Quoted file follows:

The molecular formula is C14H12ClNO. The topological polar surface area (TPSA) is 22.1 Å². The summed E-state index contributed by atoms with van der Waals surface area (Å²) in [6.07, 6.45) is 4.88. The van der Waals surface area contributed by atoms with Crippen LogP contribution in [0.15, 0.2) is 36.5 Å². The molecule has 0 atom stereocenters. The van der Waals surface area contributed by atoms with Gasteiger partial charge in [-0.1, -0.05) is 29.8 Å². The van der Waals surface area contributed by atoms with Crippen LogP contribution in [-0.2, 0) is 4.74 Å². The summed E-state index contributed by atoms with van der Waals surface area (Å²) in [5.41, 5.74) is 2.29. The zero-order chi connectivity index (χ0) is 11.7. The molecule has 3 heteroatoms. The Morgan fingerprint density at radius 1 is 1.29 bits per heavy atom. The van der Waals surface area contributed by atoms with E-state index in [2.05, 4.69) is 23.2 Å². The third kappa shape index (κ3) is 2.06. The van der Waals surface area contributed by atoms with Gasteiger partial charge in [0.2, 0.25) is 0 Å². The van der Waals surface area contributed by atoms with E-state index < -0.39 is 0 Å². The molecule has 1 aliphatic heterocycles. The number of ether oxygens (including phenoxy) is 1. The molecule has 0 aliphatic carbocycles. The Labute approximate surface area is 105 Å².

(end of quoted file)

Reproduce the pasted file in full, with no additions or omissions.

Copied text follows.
The molecular formula is C14H12ClNO. The topological polar surface area (TPSA) is 22.1 Å². The summed E-state index contributed by atoms with van der Waals surface area (Å²) in [6.07, 6.45) is 4.88. The van der Waals surface area contributed by atoms with Crippen LogP contribution in [0.15, 0.2) is 36.5 Å². The molecule has 0 atom stereocenters. The van der Waals surface area contributed by atoms with Gasteiger partial charge in [-0.1, -0.05) is 29.8 Å². The van der Waals surface area contributed by atoms with Crippen LogP contribution in [-0.2, 0) is 4.74 Å². The summed E-state index contributed by atoms with van der Waals surface area (Å²) in [5.41, 5.74) is 2.29. The zero-order chi connectivity index (χ0) is 11.7. The molecule has 3 heteroatoms. The Morgan fingerprint density at radius 1 is 1.29 bits per heavy atom. The van der Waals surface area contributed by atoms with E-state index in [2.05, 4.69) is 23.2 Å². The third kappa shape index (κ3) is 2.06. The van der Waals surface area contributed by atoms with Gasteiger partial charge in [0.2, 0.25) is 0 Å². The van der Waals surface area contributed by atoms with E-state index < -0.39 is 0 Å². The molecule has 1 aliphatic heterocycles. The number of ether oxygens (including phenoxy) is 1. The molecule has 0 aliphatic carbocycles. The Labute approximate surface area is 105 Å².